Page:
16. Father of Medicine


The Father of Medicine, Charaka, consolidated the studies of Ayurveda 2500 years ago. Charaka is credited to be the main contributor to the science of Ayurveda; which is the earliest school of medicine known to mankind.



17. Power Values



Indians used numbers as big as 10*53 (i.e. 10 to the power of 53) with specific names as early as 5,000 B.C. The largest numbers the Greeks and the Romans used were 106. Even today, the largest used number is Tera: 10*12 (10 to the power of 12).

Ratan Tata - Greatest Comeback



When Tata Indica was showing no signs of progress, Ratan Tata decided to approach Ford to sell the car project. The Tatas went to Detroit, where they met Bill Ford who taunted Ratan Tata by saying, “Why did you enter in the passenger car business when you were not knowing of it? It will be favor if we buy this business from you”. This made Tata withdraw the offer. 

A couple of years later, when Ford was in losses, Tata group was offered the deal of buying Jaguar-Land Rover. At that time, Bill Ford said to Ratan Tata, "You are doing a big favour for us by buying Jaguar- Land Rover". Now that's a comeback!

source:indiatimes

India's Real Padman : Arunachalam Muruganantham

It all began in 1998, when Arunachalam Muruganantham, the son of poor handloom weavers in South India, realized that his wife was using old rags to deal with menstruation because she couldn’t afford sanitary pads. Muruga was shocked. But he also saw a chance to impress her. He decided to produce her sanitary pads himself. At first, it seemed a simple task: he bought a roll of cotton wool and cut it into pieces, the same size as the pads sold in the shops, and then wrapped a thin layer of cotton around it. He presented this homemade prototype pad to his wife and asked her to test it. The feedback she gave him was devastating: his pad was useless and she would rather continue using old rags.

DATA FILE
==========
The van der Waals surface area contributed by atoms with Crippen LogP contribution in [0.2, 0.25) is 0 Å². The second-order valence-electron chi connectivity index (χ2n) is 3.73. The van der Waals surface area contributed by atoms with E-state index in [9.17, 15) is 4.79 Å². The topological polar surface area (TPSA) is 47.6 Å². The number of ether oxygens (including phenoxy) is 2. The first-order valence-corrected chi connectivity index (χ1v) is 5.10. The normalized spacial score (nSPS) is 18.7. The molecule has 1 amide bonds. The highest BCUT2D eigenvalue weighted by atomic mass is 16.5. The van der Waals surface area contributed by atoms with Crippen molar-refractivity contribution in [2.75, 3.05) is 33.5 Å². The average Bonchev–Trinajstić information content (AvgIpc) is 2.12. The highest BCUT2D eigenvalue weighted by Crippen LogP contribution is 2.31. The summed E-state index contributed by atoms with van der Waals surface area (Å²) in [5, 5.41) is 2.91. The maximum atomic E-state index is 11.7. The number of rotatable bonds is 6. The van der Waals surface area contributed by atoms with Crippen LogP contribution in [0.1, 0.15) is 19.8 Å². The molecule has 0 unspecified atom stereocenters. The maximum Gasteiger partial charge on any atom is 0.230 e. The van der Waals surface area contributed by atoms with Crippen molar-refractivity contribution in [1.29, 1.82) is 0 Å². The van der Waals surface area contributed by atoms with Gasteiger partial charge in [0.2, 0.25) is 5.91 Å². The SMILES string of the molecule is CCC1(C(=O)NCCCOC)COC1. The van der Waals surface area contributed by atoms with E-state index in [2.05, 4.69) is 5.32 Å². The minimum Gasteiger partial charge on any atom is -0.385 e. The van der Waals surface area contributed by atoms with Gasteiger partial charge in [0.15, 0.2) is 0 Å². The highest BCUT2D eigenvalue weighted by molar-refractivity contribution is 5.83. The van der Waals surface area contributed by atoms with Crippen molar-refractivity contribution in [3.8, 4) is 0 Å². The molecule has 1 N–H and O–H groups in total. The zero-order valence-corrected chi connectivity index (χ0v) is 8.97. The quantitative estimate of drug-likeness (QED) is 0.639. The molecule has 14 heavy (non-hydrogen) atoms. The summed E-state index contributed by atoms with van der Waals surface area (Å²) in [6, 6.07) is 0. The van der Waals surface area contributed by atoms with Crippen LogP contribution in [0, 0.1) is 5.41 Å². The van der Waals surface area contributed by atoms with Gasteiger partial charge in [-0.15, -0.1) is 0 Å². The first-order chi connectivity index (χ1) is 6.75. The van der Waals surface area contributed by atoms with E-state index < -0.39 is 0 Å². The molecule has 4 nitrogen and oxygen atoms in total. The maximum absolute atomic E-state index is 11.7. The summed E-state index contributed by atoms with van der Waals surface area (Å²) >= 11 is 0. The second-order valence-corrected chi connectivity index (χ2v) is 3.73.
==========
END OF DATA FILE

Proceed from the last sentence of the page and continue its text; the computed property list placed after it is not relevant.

300 million The number of women in India without access to safe menstrual hygiene products



INDIA'S MENSTRUATION MAN

Where did he go wrong? What was the difference between his sanitary pads and those available at the shop? Muruga started experimenting with different materials, but was faced with another problem: he always had to wait a month before his wife could test each new prototype. Muruga needed volunteers and had an idea where he might find them. He asked medical students at a university close to his village. Some of them actually tested his pads but they were too shy to give him detailed feedback. Left with no alternative, he decided to test the sanitary pads himself. He built a uterus using a rubber bladder, filled it with animal blood and fixed it to his hip. A tube led from the artificial uterus to the sanitary pad in his underpants. By pressing the bladder he simulated the menstrual flow.

1 in 5: The number of girls in India who drop out of school due to menstruation.